We really loved the things we unlocked for completing challenges, but they didn’t seem to be relevant to the areas that we were in. The first one we did gave us some lovely info about the RWA after we’d taken a picture of the ichthyosaur, and one in the geology gallery told us about objects we assumed must be in the Egypt gallery – we thought it might be nice to have been given snippets of info about objects in the galleries we were in, so we could go and have a look straight away before moving on to the next game.

We really enjoyed moving round the museum with the map and loved how it alerted you about where you were – that worked really well.

Supporting evidence for milestone 4.2 – informal user testing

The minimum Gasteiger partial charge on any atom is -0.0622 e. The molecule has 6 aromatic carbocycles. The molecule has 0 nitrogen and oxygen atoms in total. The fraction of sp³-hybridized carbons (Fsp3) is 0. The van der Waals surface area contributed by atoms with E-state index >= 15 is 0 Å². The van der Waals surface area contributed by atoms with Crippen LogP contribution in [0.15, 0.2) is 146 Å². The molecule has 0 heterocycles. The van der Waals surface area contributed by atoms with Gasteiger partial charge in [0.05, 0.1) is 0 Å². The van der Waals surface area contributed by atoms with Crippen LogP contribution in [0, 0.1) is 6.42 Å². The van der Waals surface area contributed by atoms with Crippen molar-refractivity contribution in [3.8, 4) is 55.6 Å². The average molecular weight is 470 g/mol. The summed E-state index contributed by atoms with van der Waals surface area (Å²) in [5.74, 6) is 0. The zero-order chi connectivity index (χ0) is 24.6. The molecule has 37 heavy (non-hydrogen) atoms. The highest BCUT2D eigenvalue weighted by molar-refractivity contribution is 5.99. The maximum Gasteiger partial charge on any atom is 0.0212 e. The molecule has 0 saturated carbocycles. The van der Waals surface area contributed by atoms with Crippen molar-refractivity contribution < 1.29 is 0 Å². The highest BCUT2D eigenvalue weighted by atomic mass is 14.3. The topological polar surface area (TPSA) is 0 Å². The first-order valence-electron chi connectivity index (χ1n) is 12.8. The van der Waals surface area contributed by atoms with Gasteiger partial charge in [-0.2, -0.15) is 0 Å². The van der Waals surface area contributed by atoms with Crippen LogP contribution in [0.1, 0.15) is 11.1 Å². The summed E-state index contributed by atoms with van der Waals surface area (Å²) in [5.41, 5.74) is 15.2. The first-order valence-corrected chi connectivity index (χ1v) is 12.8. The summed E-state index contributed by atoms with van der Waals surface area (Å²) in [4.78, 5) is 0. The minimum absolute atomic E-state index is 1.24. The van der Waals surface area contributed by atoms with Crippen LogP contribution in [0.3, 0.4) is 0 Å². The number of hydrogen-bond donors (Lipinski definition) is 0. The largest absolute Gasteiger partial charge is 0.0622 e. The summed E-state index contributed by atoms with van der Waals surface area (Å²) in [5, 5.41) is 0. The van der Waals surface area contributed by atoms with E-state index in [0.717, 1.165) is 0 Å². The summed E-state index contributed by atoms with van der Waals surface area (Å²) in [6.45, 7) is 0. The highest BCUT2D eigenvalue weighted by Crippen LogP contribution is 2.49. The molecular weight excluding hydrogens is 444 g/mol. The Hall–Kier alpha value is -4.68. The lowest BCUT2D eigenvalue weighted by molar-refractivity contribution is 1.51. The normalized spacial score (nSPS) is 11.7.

4.2 Testing the Hidden Museum app by Mark Pajak

I’m Mark Pajak, a documentation officer for the Bristol Culture service. I have just tested the hidden museum app before starting work today. This is my first experience with the app so its all new and I have no preconceptions to cloud my first impressions of it.


A simple and colourful ‘oversized’ design was very easy to navigate with big buttons.


I didn’t read any instructions except for those written inside each button, so following the steps the app wanted me to take was straightforward. In some cases real life got in the way of my game play, such as an impromptu meeting, but I can’t fault the app for not knowing the museum was closed before 10 so the upper gallery was locked – or can I??


Yes, as a VERY regular museum visitor I am fairly locked into a routine so anything out of the ordinary is novel, and there are still many galleries I rarely visit – so a random object hunt was fun, and cut through the usual formalities of gallery interpretation & object arrangement to surprise me. not just with an object, but with new information about something I would normally not stop to look at.


There was a lag on the scrolling when picking an avatar, other than that I didn’t detect anything the app looked like it wasn’t supposed to be doing.

Other stuff